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Waterton Cemetery

Tombstone Location:
5th Row from the South
01st Tombstone from the East

My name is William Dougal McEwen and my ancestors had strong North West Mounted Police connections.

I was born on November 21st, 1882 and passed away on December 14th, 1963 at the age of 81 years. I was the son of Peter McEwen and Mary Gladstone, pioneers of the Pincher Creek, Mountain Mill and Cowley districts. Although encouraged by my family to study law back east, the call of the western Canadian frontier had a stronger appeal. I chose to work as a cowboy on the local ranches. Initially I worked for Calgary Stampede founder Pat Burns at his Waterton Ranch. I also was a ranch hand on the famed Walrond Ranch. Shortly afterwards I drove the stage and delivered the mail on the Pincher Creek, Beaver Mines and Twin Butte route. Changeable winter weather oft made this route perilous. In 1923, I started hauling freight at Waterton Lakes. Here I continued to work until my retirement nearly 40 years later.

My father Peter McEwen was born in Perth, Ontario in December 1857 and came west to Fort Macleod in 1877 with the North West Mounted Police. He served a seven year term under Colonel Macleod and took his discharge when his term was up on June 5th, 1880, also signed by Colonel Macleod. His regimental number was 233 and he was one of fourteen men from Lanark County in Ontario who petitioned the Dominion Government to join the Force. The five foot nine inch recruit weighed 166 pounds when he joined up. He often served as Police teamster and had some very interesting stories to tell. Teamster work obviously was a skill he passed onto me. My father, along with eight others from the Force, was sent west to establish a horse ranch for the N.W.M.P. This became the first settlement of Pincher Creek.

After leaving the Force, he homesteaded near Mountain Mill, on the South Fork of the Oldman River.

Peter McEwen married Mary Gladstone, a daughter of Mountain Mill carpenter William Gladstone and Harriet LeBlanc who was of First Nations ancestry. They had several children, the eldest being I, William (Bill) Dougal McEwen being born at Fort Macleod. As a youngster I was known as “Billie”. Two other boys – Fred and Pete – survived into adulthood. I believe three other children died previous s my mother’s death in 1890.

During this time, Pete carried on some ranching and also freighted between Pincher Creek, Fort Macleod, Lethbridge, Medicine Hat and Fort Benton. Later, Pete McEwen ranched on what was known as the “Tench” Place till the early 1900s. He and the family then moved to Cowley which, previous to the railroad coming through, was known as “French Flats” as the early settlers there mostly were French. Pete was among those granted a second homestead, being west of the Great Lakes in 1885. He proved up in three years and later moved into the village of Cowley, where he carried on a livery business for some time. The McEwens resided on Railway Avenue which faced the C.P.R. tracks. Pete served with the Home Guards in Banff in 1916 and the following year with the War Detention Camp. He worked as a local teamster, transporting the mail from Cowley to Livingstone and Gillingham. He also was a foreman on haying outfits. Pete passed away after a short illness the morning of Wednesday, February 20th, 1929 at the age of 73.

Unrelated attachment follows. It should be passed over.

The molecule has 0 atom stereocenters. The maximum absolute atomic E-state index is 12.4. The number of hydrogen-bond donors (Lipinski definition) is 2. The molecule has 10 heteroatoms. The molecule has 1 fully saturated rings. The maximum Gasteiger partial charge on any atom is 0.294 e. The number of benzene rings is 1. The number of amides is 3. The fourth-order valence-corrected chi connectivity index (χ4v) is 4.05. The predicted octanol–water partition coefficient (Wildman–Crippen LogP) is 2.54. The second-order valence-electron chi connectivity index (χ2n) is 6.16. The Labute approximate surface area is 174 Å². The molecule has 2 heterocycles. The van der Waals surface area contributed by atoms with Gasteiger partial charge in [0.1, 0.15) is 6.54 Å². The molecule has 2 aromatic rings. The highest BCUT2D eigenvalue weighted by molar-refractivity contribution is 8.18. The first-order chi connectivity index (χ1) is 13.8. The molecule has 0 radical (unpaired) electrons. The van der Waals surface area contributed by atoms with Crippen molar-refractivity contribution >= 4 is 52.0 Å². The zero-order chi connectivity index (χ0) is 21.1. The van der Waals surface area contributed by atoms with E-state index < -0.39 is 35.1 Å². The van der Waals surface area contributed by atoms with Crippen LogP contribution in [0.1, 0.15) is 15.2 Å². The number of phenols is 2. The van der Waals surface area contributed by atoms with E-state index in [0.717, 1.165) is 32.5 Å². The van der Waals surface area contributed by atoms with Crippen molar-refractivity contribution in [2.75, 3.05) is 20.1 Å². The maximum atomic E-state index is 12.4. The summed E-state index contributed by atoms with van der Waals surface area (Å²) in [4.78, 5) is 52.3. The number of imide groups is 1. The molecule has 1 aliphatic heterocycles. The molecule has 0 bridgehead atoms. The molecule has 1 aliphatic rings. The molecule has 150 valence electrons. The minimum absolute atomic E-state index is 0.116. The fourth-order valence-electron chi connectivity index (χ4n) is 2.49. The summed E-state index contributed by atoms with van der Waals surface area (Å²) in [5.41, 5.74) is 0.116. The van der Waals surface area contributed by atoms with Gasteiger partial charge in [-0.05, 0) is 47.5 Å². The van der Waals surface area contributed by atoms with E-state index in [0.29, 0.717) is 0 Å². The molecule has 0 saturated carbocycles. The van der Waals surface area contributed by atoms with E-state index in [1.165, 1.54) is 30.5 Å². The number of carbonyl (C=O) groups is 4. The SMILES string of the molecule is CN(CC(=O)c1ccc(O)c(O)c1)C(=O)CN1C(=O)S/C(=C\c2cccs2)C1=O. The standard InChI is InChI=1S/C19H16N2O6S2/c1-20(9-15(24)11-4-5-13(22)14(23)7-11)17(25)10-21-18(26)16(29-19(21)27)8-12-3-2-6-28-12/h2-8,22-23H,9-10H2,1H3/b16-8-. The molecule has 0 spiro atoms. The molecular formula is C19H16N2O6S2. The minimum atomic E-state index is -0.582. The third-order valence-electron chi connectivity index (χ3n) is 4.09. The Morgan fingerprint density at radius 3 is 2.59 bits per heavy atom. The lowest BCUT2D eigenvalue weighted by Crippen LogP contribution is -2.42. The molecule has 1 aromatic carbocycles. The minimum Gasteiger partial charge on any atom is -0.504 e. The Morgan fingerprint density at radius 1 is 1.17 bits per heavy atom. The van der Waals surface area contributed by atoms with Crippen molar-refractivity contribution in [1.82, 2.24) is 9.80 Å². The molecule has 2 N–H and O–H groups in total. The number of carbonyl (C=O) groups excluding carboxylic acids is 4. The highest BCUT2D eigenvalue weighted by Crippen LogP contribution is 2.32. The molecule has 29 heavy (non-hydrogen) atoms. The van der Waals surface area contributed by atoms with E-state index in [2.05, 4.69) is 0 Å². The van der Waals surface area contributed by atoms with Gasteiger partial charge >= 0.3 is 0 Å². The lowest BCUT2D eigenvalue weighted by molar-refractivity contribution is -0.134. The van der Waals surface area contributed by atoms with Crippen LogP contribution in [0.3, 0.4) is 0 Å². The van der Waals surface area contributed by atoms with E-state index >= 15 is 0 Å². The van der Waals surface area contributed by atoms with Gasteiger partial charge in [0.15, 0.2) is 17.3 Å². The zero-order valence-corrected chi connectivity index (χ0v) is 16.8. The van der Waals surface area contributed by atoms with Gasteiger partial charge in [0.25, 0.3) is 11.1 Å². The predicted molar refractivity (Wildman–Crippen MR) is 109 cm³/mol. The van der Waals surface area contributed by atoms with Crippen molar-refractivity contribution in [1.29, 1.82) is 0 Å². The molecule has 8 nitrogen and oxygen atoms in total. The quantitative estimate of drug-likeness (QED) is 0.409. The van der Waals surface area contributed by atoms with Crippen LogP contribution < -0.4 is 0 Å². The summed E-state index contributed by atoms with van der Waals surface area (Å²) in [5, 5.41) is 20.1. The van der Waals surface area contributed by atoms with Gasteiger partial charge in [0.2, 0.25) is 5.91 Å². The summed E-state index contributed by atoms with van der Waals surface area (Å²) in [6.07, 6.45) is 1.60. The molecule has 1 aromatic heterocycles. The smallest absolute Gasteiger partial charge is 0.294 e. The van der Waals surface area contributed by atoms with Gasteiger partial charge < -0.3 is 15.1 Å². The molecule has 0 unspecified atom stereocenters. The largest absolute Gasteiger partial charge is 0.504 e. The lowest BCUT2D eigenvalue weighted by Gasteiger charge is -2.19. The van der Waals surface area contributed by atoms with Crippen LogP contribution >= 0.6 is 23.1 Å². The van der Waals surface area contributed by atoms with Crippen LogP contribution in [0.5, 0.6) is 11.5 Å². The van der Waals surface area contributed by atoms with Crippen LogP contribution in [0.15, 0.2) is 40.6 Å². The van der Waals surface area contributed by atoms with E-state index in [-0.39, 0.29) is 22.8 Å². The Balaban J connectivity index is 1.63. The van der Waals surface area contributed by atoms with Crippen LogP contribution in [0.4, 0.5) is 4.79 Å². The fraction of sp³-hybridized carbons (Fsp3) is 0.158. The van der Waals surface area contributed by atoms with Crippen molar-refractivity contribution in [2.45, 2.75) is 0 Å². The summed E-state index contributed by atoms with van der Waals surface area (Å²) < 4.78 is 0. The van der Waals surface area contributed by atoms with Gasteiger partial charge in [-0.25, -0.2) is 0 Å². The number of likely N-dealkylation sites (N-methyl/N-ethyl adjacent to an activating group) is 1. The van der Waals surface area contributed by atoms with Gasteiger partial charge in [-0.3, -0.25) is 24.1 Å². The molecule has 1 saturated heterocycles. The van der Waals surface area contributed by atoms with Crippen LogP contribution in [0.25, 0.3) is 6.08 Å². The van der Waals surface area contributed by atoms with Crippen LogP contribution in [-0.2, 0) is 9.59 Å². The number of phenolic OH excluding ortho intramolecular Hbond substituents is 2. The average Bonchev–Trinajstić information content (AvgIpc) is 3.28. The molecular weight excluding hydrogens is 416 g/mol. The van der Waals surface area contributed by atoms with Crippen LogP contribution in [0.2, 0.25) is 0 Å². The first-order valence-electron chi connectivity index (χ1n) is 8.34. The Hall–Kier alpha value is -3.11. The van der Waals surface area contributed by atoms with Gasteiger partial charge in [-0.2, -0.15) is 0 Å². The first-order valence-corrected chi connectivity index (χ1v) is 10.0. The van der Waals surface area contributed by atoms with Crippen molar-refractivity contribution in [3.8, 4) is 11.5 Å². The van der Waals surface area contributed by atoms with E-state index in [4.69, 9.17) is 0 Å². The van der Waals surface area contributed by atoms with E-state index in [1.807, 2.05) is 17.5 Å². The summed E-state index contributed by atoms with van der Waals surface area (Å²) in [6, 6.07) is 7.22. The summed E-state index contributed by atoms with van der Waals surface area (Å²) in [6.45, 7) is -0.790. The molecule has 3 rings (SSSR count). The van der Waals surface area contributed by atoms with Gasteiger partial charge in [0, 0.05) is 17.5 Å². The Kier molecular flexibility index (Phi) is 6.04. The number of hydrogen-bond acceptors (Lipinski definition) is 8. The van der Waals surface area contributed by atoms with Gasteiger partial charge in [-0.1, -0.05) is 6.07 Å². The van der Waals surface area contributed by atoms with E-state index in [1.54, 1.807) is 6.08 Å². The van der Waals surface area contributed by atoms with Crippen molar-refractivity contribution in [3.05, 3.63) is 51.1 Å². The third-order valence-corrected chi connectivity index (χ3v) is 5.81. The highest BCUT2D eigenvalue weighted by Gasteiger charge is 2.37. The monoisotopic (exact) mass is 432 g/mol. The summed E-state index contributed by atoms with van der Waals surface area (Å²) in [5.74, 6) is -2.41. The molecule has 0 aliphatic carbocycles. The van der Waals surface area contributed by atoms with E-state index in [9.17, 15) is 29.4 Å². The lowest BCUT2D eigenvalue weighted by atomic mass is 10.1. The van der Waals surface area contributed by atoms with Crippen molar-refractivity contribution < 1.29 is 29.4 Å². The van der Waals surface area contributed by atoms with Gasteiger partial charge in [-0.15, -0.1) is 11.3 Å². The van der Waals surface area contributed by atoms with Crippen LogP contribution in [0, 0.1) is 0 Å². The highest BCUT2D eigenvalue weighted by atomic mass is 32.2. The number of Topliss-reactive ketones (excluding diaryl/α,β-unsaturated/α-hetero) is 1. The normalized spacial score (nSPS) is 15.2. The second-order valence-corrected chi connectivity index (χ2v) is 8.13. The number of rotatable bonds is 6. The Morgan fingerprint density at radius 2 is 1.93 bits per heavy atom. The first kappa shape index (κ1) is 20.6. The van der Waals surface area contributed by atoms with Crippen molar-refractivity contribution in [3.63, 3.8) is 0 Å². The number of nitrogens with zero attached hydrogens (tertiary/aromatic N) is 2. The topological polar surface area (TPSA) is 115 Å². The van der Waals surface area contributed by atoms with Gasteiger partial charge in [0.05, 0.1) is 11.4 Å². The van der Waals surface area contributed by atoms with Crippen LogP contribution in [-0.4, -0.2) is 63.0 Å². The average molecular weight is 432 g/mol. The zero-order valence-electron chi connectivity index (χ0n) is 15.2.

My father married his second wife, Edith May Sharpe, in 1894 in Pincher Creek. Born in England on March 13th, 1864, she came west from Ottawa in 1890 with Mr. and Mrs. Robert Clarkson, as a maid, to look after their one son, who will be remembered as “Chappie”. Her parents the Sharpes, originally from England, were caretakers and lived in the carriage house at the Governor General’s Residence at Rideau Hall.

Several children were born to Pete and Edith. The first was Ernest who was born on the ranch on December 10th, 1894. A brother Alexander, also known as Sandy, was killed in action overseas in France in 1916 during the First World War. As adults, sisters Ruby and Agnes resided in B.C. and Ontario respectively while Doris married Edward Baines, for years the C.P.R. Station Agent in Cowley and Jean married Vern Burns, a Pincher Creek mens’ wear merchant. Jean had a passion for local history and was very active in the Pincher Creek and District Historical Society.

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